As shown in FIGS. 1 and 3A, bust or chest panel assembly 22 preferably includes a pair of elastic fabric panels 124. Lateral zipper strips 126 on each panel permit their attachment to corresponding zipper strips 118 of shoulder straps 102. Additional zipper strips 128 allow panels 124 to be conveniently joined to one another. While this arrangement is preferred, alternative configurations presently contemplated include forming bust panel assembly 22 of a single expanse of fabric, or providing an additional fabric panel 129 that may be zipped between panels 124. As will be appreciated by those skilled in the art, panels 124 of various sizes may be provided to allow garment 10 to be worn comfortably by persons of different morphologies and sizes. Each panel 124 also includes a hook and loop fastener strip 130 designed to mate with strips 122 of shoulder straps 102 to cover the lateral zipper closures when panels 124 are attached to shoulder straps 102.
Assembly of the several subassemblies of garment 10 proceeds as follows. Following their separate assembly, air cell assembly 12 and shoulder strap assembly 20 are joined to one another by stitching upper portions of air cell 24, adjacent to fill and vent valves 28 and 32, to the upper edge of back pad 104. Separately, lower attachment straps 54 and pivot control strap 58 are coupled to frame 14 in their respective slots 52 and 56. Air cell assembly 12 and pocket assembly 18 are then joined to frame 14 by placement and securement of rivets 62, as shown in FIGS. 3C and 3B. It should be noted that in the presently preferred embodiment illustrated, several two-part plastic rivets are employed to join pocket assembly 18 to the frame 14, while additional rivets are used for attaching air cell assembly 12 to frame 14. Rivets along the lower periphery of aperture 34 serve to couple both air cell assembly 12 and pocket assembly 18 to frame 14. Alternatively, assemblies 12 and 18 may be secured to frame 14 completely independently (i.e., via separate, non-common rivets or other attachment means), particularly where air cell assembly 12 is intended to be removable from frame 14 for replacement purposes. As mentioned above, bust panels 124 are joined to shoulder strap assembly 20 by attachment of zipper strips 126 to corresponding strips 118 of each shoulder strap. Flaps 120 may then be laid over the closed zippers by pressing the corresponding hook and loop fastener strips 122 and 130 into contact with one another. Following attachment of the air cell and pocket assemblies to frame 14, elastic straps 41 are crossed behind pocket assembly 18 and attached, via a ladder lock or similar device, to corresponding attachment straps (not shown) on either side of pocket assembly 18.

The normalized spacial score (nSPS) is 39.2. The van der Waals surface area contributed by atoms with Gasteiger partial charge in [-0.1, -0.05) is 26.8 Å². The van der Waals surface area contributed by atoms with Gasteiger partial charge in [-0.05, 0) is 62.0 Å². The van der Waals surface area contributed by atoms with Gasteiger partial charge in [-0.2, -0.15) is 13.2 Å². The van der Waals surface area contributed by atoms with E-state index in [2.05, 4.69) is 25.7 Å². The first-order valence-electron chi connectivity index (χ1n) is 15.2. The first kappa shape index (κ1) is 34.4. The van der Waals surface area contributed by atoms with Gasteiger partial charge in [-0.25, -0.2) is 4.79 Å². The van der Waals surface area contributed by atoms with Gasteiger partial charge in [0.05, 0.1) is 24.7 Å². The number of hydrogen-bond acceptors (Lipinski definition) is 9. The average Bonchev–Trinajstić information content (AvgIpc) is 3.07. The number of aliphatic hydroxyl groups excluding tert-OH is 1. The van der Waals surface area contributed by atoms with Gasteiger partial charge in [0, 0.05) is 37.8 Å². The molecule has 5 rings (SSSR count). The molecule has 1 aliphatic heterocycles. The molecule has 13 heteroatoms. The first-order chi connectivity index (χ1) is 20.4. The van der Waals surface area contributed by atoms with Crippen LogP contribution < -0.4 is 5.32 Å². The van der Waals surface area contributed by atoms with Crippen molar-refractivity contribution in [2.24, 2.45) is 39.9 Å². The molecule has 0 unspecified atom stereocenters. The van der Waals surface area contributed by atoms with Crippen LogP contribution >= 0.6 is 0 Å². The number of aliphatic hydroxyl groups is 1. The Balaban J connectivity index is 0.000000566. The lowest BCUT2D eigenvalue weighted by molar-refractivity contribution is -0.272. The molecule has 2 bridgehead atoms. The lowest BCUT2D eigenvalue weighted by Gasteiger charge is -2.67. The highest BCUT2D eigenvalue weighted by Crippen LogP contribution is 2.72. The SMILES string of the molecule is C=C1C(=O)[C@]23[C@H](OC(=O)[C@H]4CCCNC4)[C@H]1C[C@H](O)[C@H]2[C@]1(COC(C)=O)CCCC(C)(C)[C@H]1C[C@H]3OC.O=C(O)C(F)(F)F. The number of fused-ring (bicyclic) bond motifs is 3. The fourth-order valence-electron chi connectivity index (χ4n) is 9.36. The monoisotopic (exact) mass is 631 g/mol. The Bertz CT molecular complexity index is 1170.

Shoulder strap assembly 20 is subsequently rigged to frame 14 as follows. Lower attachment rings 110, each of which bears an attachment pin 111, are joined to frame 14 by pressing pin 111 through pivot holes 65 (see FIG. 3B). Upper straps 50 are then fed through slots 48 as shown in FIG. 3B, exiting the lower slot on the inner surface of frame 14. These straps are then crossed and coupled (i.e., buckled) to lower attachment straps 54. In the preferred embodiment illustrated, lower straps 54 are fed between back pad 104 and restraining strap 114 prior to connection to upper straps 50. This arrangement allows lower straps 54 to urge back pad 104 toward frame 14, while allowing the diver to lift back pad 104 as desired for adjustment of straps 50 and 54. Back pad 104 may then be laid flat against frame 14 by pressing hook and loop fastener strips 46 and 116 into contact with one another.
Belt assembly 16 is then joined to the garment as follows. With pad 70 secured to belt panel 68 via rivets 74 as described above, belt assembly 16 is placed between lower comers of frame 14 as shown in FIG. 3A. Bolts 84 extending from panel 68 are passed through holes 64 (see FIG. 8) and nuts 86 are screwed into place on the bolts to form a solid, pivotable joint at the lower corners of frame 14, as shown in FIG. 7. In the preferred embodiment illustrated, each nut 86 is provided with a head 132 having a bearing surface 134 of reduced diameter that is brought to bear on the inner periphery 136 of holes 64 (see FIG. 8), thereby allowing pivotal movement of belt assembly 16 with respect to frame 14. Lumbar or pivot control strap 58 is then fed through slots 76 of belt assembly 16 as illustrated in FIG. 5, passing over belt assembly 16 and down between pad 70 and belt panel 68, to be joined to attachment strap 77. Finally, buckle straps 80 are fed between pad 70 and restraining strap 96 of pocket assembly 18 to draw pocket assembly 18 into proximity with belt assembly 16 as the garment is fastened around the diver's waist.